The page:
The last year has given us no shortage of stressors. As a physician, I have seen firsthand the enormous toll that limited resources, high patient acuity, and uncertainty have taken on all of us. So much about life in healthcare has changed, from the ways in which we triage suspected COVID cases in the parking lot to our very real worries about getting sick and then sharing that with our families.
Stress can have a profound, physical effect on the body. Not only can it worsen certain conditions, but it can also negatively affect heart function. However, throughout this pandemic – and perhaps paradoxically – we’ve seen a decrease in patient volumes in our emergency department, which has been common across the country. Patients are reluctant to come to the ED out of concern for exposure; when they do come in, they’ve waited too long. For example, the patient who a year ago would have come in with a twinge of chest pain now waits until they’re very ill.
It’s something the American Heart Association just recently wrote about:
“. . . during the COVID-19 pandemic, many people have delayed or avoided going to hospitals for heart attacks and strokes – netting poorer outcomes . ..”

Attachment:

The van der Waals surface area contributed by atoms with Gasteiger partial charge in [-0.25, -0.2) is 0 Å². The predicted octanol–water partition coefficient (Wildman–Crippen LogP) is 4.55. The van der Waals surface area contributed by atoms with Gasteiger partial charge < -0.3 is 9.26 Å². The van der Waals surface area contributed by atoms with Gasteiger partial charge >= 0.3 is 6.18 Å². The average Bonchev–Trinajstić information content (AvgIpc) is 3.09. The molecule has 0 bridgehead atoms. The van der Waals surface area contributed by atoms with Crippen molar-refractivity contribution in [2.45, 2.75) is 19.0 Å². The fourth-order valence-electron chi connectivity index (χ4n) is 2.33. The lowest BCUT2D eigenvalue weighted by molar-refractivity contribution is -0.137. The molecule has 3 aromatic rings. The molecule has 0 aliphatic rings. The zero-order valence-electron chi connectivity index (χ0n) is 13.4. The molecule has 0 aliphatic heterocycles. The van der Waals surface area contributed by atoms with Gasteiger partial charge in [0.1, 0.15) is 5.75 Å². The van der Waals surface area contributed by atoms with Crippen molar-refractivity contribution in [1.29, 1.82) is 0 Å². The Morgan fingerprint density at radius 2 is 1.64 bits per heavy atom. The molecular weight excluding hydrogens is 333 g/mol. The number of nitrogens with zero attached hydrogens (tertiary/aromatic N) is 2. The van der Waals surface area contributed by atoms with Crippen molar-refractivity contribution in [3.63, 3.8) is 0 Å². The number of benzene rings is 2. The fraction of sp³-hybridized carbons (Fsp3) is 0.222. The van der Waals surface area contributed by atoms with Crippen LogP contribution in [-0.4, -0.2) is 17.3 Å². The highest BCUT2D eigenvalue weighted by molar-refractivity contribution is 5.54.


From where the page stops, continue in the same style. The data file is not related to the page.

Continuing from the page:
In other words, there are many ways to be negatively affected by this pandemic, even when you don’t catch the virus in question. And that remains true for patients and providers alike. Amid these challenges remain two pressures on clinicians: regulatory requirements and documentation burdens.
Mitigating the stressors that can contribute to burnout has long been a priority for us at Nuance. And while public health has, for the last year, been both top of mind and front and center, we as a healthcare community have sharpened our focus on optimizing and leveraging technologies that can help alleviate these burdens on providers. With the use of integrated, fully electronic documentation workflows, healthcare providers become more comfortable with documentation and more efficient—meaning they’re more likely to get these tasks done on time without having to stay late, come in early, or take work home. This combination not only decreases stressors and burnout while increasing providers’ satisfaction, but it also helps improve patient care.